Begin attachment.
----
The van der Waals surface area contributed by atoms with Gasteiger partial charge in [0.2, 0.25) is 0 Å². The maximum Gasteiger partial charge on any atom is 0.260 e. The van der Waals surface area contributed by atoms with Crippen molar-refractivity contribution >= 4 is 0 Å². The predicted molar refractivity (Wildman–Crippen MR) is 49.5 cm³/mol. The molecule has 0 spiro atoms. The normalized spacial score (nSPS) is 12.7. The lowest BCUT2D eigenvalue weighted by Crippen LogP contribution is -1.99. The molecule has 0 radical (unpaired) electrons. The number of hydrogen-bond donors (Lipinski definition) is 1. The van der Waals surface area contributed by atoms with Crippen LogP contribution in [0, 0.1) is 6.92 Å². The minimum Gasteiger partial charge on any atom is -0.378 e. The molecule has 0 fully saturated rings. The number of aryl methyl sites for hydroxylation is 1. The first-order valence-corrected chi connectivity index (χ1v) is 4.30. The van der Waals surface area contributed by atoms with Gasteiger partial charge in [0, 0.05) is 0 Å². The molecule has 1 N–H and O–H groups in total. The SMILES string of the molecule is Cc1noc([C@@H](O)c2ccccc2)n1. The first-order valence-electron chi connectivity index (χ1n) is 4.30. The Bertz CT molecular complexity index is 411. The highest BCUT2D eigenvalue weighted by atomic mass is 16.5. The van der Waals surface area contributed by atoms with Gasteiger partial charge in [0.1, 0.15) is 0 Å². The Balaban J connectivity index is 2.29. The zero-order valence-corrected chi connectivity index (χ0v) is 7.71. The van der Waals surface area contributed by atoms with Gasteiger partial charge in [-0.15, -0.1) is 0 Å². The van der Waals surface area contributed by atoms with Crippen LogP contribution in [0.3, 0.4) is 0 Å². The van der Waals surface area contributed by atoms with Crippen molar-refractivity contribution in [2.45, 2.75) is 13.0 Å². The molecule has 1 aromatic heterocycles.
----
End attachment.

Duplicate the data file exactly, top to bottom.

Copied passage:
The van der Waals surface area contributed by atoms with Gasteiger partial charge in [0.2, 0.25) is 0 Å². The maximum Gasteiger partial charge on any atom is 0.260 e. The van der Waals surface area contributed by atoms with Crippen molar-refractivity contribution >= 4 is 0 Å². The predicted molar refractivity (Wildman–Crippen MR) is 49.5 cm³/mol. The molecule has 0 spiro atoms. The normalized spacial score (nSPS) is 12.7. The lowest BCUT2D eigenvalue weighted by Crippen LogP contribution is -1.99. The molecule has 0 radical (unpaired) electrons. The number of hydrogen-bond donors (Lipinski definition) is 1. The van der Waals surface area contributed by atoms with Crippen LogP contribution in [0, 0.1) is 6.92 Å². The minimum Gasteiger partial charge on any atom is -0.378 e. The molecule has 0 fully saturated rings. The number of aryl methyl sites for hydroxylation is 1. The first-order valence-corrected chi connectivity index (χ1v) is 4.30. The van der Waals surface area contributed by atoms with Gasteiger partial charge in [0, 0.05) is 0 Å². The molecule has 1 N–H and O–H groups in total. The SMILES string of the molecule is Cc1noc([C@@H](O)c2ccccc2)n1. The first-order valence-electron chi connectivity index (χ1n) is 4.30. The Bertz CT molecular complexity index is 411. The highest BCUT2D eigenvalue weighted by atomic mass is 16.5. The van der Waals surface area contributed by atoms with Gasteiger partial charge in [0.1, 0.15) is 0 Å². The Balaban J connectivity index is 2.29. The zero-order valence-corrected chi connectivity index (χ0v) is 7.71. The van der Waals surface area contributed by atoms with Gasteiger partial charge in [-0.15, -0.1) is 0 Å². The van der Waals surface area contributed by atoms with Crippen LogP contribution in [0.3, 0.4) is 0 Å². The van der Waals surface area contributed by atoms with Crippen molar-refractivity contribution in [2.45, 2.75) is 13.0 Å². The molecule has 1 aromatic heterocycles.